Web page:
All Present, a song circle for people living with ESML (Early Stage Memory Loss) is in its second quarter. Almost everyone from the spring returned. It’s a peculiar feature of this group that if I hadn’t been told every one of these singers had some form of dementia, I wouldn’t have known. Some of them drive themselves to class at the Greenwood Senior Center. It’s true that some of them need their care-giver to sit next to them to keep them oriented but there are days when I could use someone like that. Once the class starts, however, I don’t imagine we look different from any group of adults doing something as quaint as sitting around with song sheets instead of cell phones in our hands, and singing. Even people in The OK Chorale drop their music from time to time.
All Present has a formidable amount of music to drop. We have built up a repertoire that requires 50 –and growing–pages of song sheets. This bunch can’t learn anything new but there seems to be no end to the songs they remember. I have tried to create song sheets that are easy to read and can be added to; this has proven to be more complicated than I would have thought. I had re-written them twice when Susan, the wittiest woman I know got involved.
Susan copy-edited my memoir. She is the reason I even know what a copy-editor is. After I wrote my book, several English major friends proofed it. Then I published it. Then Susan read it.
“You didn’t have it copy-edited,” she said
After some hesitation on her part she gave me her copy of my book with corrections. Every page looked like a crime scene. There were mistakes on every single page. I was horrified. I felt like I had been walking around without underwear and with my skirt tucked into its waistband. I couldn’t fathom the number of inconsistencies, spacing and punctuation errors, and misspellings I had not only just missed but hadn’t even dreamed existed.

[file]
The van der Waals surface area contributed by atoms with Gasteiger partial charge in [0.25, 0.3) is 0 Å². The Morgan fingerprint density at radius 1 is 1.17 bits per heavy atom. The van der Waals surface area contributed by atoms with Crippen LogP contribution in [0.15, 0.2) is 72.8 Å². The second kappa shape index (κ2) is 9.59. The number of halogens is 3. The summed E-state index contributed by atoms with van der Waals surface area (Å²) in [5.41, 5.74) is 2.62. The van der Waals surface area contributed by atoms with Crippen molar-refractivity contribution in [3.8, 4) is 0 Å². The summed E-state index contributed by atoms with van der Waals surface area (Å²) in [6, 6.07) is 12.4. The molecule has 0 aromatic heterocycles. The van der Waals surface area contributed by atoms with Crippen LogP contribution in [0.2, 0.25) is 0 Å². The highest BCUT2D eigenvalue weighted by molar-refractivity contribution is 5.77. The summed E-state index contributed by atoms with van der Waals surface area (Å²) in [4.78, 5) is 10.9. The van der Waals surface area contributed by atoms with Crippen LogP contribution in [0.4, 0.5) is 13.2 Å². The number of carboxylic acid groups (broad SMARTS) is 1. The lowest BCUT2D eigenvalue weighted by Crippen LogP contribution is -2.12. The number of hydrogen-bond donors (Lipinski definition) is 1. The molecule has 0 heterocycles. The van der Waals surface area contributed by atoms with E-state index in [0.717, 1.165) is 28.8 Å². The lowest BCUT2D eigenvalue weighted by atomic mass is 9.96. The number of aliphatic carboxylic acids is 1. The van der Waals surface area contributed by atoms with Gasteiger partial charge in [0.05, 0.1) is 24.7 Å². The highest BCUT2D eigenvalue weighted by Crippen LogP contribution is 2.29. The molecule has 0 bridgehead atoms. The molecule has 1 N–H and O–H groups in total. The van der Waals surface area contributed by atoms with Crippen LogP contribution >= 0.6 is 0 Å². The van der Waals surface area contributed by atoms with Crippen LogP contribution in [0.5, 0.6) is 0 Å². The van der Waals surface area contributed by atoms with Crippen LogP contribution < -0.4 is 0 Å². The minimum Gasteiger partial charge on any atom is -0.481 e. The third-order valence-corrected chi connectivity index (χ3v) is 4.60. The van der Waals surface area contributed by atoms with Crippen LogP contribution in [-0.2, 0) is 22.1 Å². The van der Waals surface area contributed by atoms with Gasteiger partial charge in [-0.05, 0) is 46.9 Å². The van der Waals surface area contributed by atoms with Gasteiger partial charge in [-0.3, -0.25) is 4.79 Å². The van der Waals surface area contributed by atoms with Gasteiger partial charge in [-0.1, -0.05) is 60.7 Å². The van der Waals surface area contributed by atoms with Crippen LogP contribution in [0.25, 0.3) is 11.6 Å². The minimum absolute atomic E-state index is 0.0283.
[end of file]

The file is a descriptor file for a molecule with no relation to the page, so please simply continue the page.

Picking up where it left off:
“Don’t worry too much about it,” she soothed. “Probably no one but another copy editor would notice most of these.”
I corrected everything, paid a fee and had the book re-published.
I have an idea that copy-editors are unable to read anything without a red pen in their hands. When Susan got a look at my song sheets, she asked me if she could streamline them a little bit—or something that sounded innocuous. They came back to me with Track Changes streaked across them. I shuddered in remembrance. Susan and her husband Mike come every week to help with the song circle and we are still finding lines that aren’t scanning. The song sheets are, like all of us, a work in progress.
I was flustered during the first class. There’s always confusion at first. Added to this, the sponsoring organization (Visiting Angels) who provides the money that pays me was hovering around filming us. I had forgotten to tune my guitar and had a hard time doing it front of 15 pairs of very interested eyes and 15 pairs of ears, many of which are more acutely aware of intonation than I am. I looked at Jim who gave me thumbs up and down. When I finally got it in tune, Roger said, “You could have taken in in the next room where it was quiet.”
I met the half dozen new people.
“Elena,” said Midge. ‘That’s a beautiful name.”
“So’s yours,” I said.
“No, it’s not.”
Busted while trying to be nice. I sometimes forget that while these people may have dementia, there’s nothing wrong with their minds.
“OK,” I conceded. “Midge is a cute name.”
She smirked. I’ve gotten used to that smirk with Midge.
We sang “Chattanooga Choo Choo” one day. On a whim I asked the group if there was a song they hated.
“Chattanooga Choo Choo,” Midge declared.
“You mean the one we just sang?”
The next week I told Midge we wouldn’t sing “Chattanooga Choo Choo” since she hated it.
“Did I say I hated it?” she laughed
Vivian, with the beautiful, cheerful face and the sweet smile, has no idea who I am week after week though she greets me like I’m her daughter. Dennis seems uncertain of who I am until we start singing, then something in him remembers.
They all are so familiar to me and their faces are so dear and so expressive. I have to remind myself that their minds or parts of their minds are in a dimension I can’t access. They can’t remember what they did an hour earlier. They can’t learn anything new. But their ability to be present to the moment is richer than mine. That’s their great gift to me.
All Present and The OK Chorale are presenting
A Summer Musicale
3:00 PM, Saturday, August 23
Community Hall, Phinney Neighborhood Center
6532 Phinney Ave N, Seattle.
By donation for ESML programs at the Greenwood Senior Center.
Everyone is welcome. Prepare to be surprised at how rich the present can be.